It is possible to avoid all the NI contributions by incorporating your business. You will be able to take a small salary up to the threshold at which NI is payable, and then taking the rest of post-tax profits as dividends.
It is possible for the company to make pension contributions on behalf of directors/employees (subject to limits) to a registered fund. This is irrespective of the salary level, but provided it is justifiable under the wholly and exclusively rule. These contributions are allowable expense for companies, but they are deemed to be a private expense for sole traders or partners.
If your business is in Bromley, Kent and London areas, please contact us at Adiva Accountant in Bromley about the tax, national insurance and pension implications of trading as a company.
In our opinion, there is still beneficial for a director/shareholder to take a dividend rather than an increase in salary. Under the new rules the amount of the tax saved will be less than before, but is still beneficial.
Company vs Partnership
The table below gives an indication of the 2016/17 tax savings that may be achievable for husband and wife who incorporate their business compare to being in a partnership.
|Tax and NI payable:||£||£||£|
The amount of the potential savings depends on the relevant circumstances of the couple’s tax position. So, they may be more or less than the above figures. The above examples are computed on the basis that the couple:
- share their profits equally
- have no other sources of income
- both partners/directors take a salary of £8,060 from the company with the rest (after tax) paid out as a dividend.
If your business is in Bromley, Kent and London areas, please contact us at Adiva Accountant in Bromley about the possible tax savings of trading as a company.
You may think that since the dividends tax changes to trade as a sole trader, or a partnership may now be a better option than to trade as a limited company. However, in our view, there is still a benefit in tax terms for most circumstances to continue to trade as a limited company. From April 2016, the tax saved by incorporation compared to being unincorporated is lower than before. However, there is still an annual tax saving.
A company can be used for:
- a profitable trade or
- buy-to-let properties
From 6 April 2016:
- The 10% dividend tax credit has been abolished with the result that the cash dividend received is the gross amount potentially subject to tax.
- New rates of tax on dividend income will be 7.5% for basic rate taxpayers, 32.5% for higher rate taxpayers and 38.1% for additional rate taxpayers.
- A new Dividend Tax Allowance will remove the first £5,000 of dividends received in a tax year from taxation.
The table below shows a comparison between the pre and post 6 April 2016 dividend tax rates.
|Dividend falls into||Basic rate band||Higher rate band||Additional rate band|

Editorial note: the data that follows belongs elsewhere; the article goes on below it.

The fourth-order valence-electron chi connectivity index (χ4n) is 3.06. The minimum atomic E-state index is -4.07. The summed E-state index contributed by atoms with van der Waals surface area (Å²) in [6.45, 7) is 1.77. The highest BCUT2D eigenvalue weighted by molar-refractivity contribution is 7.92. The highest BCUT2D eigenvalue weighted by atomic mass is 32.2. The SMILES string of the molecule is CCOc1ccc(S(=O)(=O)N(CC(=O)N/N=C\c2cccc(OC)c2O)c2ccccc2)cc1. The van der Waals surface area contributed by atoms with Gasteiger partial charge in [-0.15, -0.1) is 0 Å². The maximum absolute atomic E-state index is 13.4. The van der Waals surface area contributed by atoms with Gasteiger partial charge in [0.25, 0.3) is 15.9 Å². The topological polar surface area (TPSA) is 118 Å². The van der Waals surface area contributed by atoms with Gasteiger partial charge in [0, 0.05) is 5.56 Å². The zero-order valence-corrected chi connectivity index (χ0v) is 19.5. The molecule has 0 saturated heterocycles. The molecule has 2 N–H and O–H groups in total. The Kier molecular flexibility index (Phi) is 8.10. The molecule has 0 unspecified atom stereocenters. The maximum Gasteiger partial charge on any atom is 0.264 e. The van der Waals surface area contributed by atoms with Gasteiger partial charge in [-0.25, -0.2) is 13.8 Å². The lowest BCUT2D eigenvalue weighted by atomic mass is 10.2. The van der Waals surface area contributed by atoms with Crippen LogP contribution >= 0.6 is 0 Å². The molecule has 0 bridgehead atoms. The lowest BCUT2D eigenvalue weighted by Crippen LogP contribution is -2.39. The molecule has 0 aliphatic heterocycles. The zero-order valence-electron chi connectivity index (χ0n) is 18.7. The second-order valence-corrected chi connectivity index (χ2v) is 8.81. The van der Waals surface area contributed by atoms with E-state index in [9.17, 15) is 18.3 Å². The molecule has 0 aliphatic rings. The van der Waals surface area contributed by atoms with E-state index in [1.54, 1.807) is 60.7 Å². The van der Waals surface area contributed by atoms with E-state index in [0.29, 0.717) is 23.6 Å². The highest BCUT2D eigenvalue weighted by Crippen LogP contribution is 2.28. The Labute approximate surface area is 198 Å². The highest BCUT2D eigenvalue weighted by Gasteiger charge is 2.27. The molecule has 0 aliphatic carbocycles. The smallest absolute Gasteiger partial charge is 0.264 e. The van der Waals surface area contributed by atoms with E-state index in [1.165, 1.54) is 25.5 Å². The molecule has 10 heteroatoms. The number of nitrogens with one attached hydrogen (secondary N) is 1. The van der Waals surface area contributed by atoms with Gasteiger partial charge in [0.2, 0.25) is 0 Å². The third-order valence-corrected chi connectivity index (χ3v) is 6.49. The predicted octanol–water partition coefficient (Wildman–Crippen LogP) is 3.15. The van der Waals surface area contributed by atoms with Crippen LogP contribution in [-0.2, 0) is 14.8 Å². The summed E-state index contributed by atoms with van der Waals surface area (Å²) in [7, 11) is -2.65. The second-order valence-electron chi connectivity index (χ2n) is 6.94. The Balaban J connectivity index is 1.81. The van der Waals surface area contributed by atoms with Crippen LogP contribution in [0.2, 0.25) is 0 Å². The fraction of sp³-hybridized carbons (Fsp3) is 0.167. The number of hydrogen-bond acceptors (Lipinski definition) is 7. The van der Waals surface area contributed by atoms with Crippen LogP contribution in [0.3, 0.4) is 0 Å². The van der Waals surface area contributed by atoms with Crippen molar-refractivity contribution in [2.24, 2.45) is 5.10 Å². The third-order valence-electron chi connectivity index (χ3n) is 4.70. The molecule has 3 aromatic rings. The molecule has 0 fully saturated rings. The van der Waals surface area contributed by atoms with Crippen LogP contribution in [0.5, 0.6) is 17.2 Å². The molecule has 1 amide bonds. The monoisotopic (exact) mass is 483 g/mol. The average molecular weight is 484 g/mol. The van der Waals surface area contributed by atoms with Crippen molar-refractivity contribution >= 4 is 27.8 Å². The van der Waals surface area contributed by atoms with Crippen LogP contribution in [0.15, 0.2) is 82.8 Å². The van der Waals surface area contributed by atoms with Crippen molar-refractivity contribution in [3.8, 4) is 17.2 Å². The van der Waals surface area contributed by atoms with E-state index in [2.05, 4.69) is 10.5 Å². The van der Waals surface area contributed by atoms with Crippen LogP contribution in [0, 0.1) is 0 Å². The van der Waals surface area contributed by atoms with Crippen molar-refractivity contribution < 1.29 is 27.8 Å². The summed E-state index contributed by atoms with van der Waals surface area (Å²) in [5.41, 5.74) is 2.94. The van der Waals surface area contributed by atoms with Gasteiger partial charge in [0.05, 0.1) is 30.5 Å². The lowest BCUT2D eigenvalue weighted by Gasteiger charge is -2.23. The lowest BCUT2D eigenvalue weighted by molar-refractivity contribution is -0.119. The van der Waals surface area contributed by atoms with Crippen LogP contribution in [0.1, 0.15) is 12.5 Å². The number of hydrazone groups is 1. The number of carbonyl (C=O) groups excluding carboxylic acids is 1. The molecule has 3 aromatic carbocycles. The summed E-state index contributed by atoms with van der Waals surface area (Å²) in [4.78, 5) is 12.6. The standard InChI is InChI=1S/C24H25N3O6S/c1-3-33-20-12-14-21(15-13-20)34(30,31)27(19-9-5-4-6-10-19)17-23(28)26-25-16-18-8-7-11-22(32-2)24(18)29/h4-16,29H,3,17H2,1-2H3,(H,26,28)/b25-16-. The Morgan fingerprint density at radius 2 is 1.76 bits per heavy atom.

|Effective rate before 6 April 2016||0%||25%||30.6%|
|Rate from 6 April 2016||7.5%||32.5%||38.1%|
As always there are winners and losers from these changes to taxation of dividends.
A higher rate taxpayer who has dividend income of £5,000 or less, will be better off under the new rules. Under the prior rules, they had a tax liability of up to £1,250 (25% of £5,000). However, under the new rules they will have no tax liability at all.
The sole shareholder of a company who takes a small salary and then dividends up to the threshold at which higher rate tax is payable, will be worst off. Under the prior rules, they would have no tax liability on the salary (as the salary is below the personal allowance), and no tax on the dividends. Under the new rules, only £5,000 of the dividend will not be taxable. If the shareholder fully utilises his basic rate band in 2016/17 in the most tax efficient way, still would have a tax liability. The minimum tax liability for 2016/17 would be £2,025, compare to Nil in 2015/16.
If your business is in Bromley, Kent and London areas, please contact us at Adiva Accountant in Bromley about the possible tax implications of the changes in dividends taxation.
Usually if you run your business as a company, you may save a considerable amount of tax. However, in certain circumstances this may not be the case, and a sole trade or partnership structure may be better. If your business is in Bromley, Kent and London areas we, at Adiva Accountant in Bromley, can show you the potential tax savings from trading as a company.
The decision to run your business as a company, a sole trader or partnership is an important one. Here we cover the relevant tax issues and describe the possible tax benefits from operating as a company.
The recent changes to the taxation of dividends
From April 2016, there have been significant changes to the taxation of the dividends. The dividends are now taxed at a higher rate, which has reduced the tax savings compare to prior years. Our calculations show that incorporation in 2016/17 and beyond should still result in lower tax bills than remaining unincorporated. If your business is in Bromley, Kent and London areas, please contact us at Adiva Accountant in Bromley about the possible tax savings from operating as a company.